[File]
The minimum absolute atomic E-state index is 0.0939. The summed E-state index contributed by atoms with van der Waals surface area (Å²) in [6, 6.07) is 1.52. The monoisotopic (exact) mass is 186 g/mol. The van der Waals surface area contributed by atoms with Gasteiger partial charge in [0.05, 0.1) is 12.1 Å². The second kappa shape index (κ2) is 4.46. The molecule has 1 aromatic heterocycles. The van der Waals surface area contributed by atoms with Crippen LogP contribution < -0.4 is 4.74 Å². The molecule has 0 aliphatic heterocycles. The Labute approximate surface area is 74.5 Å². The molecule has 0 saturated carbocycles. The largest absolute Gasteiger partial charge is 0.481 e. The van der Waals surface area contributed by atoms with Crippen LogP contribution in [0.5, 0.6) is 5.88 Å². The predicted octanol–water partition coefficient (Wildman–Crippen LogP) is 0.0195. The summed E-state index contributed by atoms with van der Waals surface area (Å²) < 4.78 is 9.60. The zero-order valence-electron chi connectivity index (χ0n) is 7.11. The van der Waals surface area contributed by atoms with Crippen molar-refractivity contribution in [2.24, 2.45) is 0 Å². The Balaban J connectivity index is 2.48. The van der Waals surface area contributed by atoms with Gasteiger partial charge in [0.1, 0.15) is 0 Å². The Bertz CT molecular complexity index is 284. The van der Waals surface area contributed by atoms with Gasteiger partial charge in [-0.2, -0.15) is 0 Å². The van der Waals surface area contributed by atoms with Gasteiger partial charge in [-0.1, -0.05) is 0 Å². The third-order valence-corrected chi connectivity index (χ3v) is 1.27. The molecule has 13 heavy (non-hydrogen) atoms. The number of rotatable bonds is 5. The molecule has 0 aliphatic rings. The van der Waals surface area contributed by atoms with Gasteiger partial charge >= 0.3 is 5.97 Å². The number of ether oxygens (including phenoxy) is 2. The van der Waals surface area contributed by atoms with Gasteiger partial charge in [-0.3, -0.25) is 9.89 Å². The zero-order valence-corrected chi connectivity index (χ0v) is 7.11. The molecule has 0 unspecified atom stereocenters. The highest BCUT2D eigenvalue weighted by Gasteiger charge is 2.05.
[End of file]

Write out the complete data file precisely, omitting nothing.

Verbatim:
The minimum absolute atomic E-state index is 0.0939. The summed E-state index contributed by atoms with van der Waals surface area (Å²) in [6, 6.07) is 1.52. The monoisotopic (exact) mass is 186 g/mol. The van der Waals surface area contributed by atoms with Gasteiger partial charge in [0.05, 0.1) is 12.1 Å². The second kappa shape index (κ2) is 4.46. The molecule has 1 aromatic heterocycles. The van der Waals surface area contributed by atoms with Crippen LogP contribution < -0.4 is 4.74 Å². The molecule has 0 aliphatic heterocycles. The Labute approximate surface area is 74.5 Å². The molecule has 0 saturated carbocycles. The largest absolute Gasteiger partial charge is 0.481 e. The van der Waals surface area contributed by atoms with Crippen LogP contribution in [0.5, 0.6) is 5.88 Å². The predicted octanol–water partition coefficient (Wildman–Crippen LogP) is 0.0195. The summed E-state index contributed by atoms with van der Waals surface area (Å²) < 4.78 is 9.60. The zero-order valence-electron chi connectivity index (χ0n) is 7.11. The van der Waals surface area contributed by atoms with Crippen molar-refractivity contribution in [2.24, 2.45) is 0 Å². The Balaban J connectivity index is 2.48. The van der Waals surface area contributed by atoms with Gasteiger partial charge in [0.1, 0.15) is 0 Å². The Bertz CT molecular complexity index is 284. The van der Waals surface area contributed by atoms with Gasteiger partial charge in [-0.2, -0.15) is 0 Å². The van der Waals surface area contributed by atoms with Gasteiger partial charge in [-0.1, -0.05) is 0 Å². The third-order valence-corrected chi connectivity index (χ3v) is 1.27. The molecule has 13 heavy (non-hydrogen) atoms. The number of rotatable bonds is 5. The molecule has 0 aliphatic rings. The van der Waals surface area contributed by atoms with Gasteiger partial charge >= 0.3 is 5.97 Å². The number of ether oxygens (including phenoxy) is 2. The van der Waals surface area contributed by atoms with Gasteiger partial charge in [-0.3, -0.25) is 9.89 Å². The zero-order valence-corrected chi connectivity index (χ0v) is 7.11. The molecule has 0 unspecified atom stereocenters. The highest BCUT2D eigenvalue weighted by Gasteiger charge is 2.05.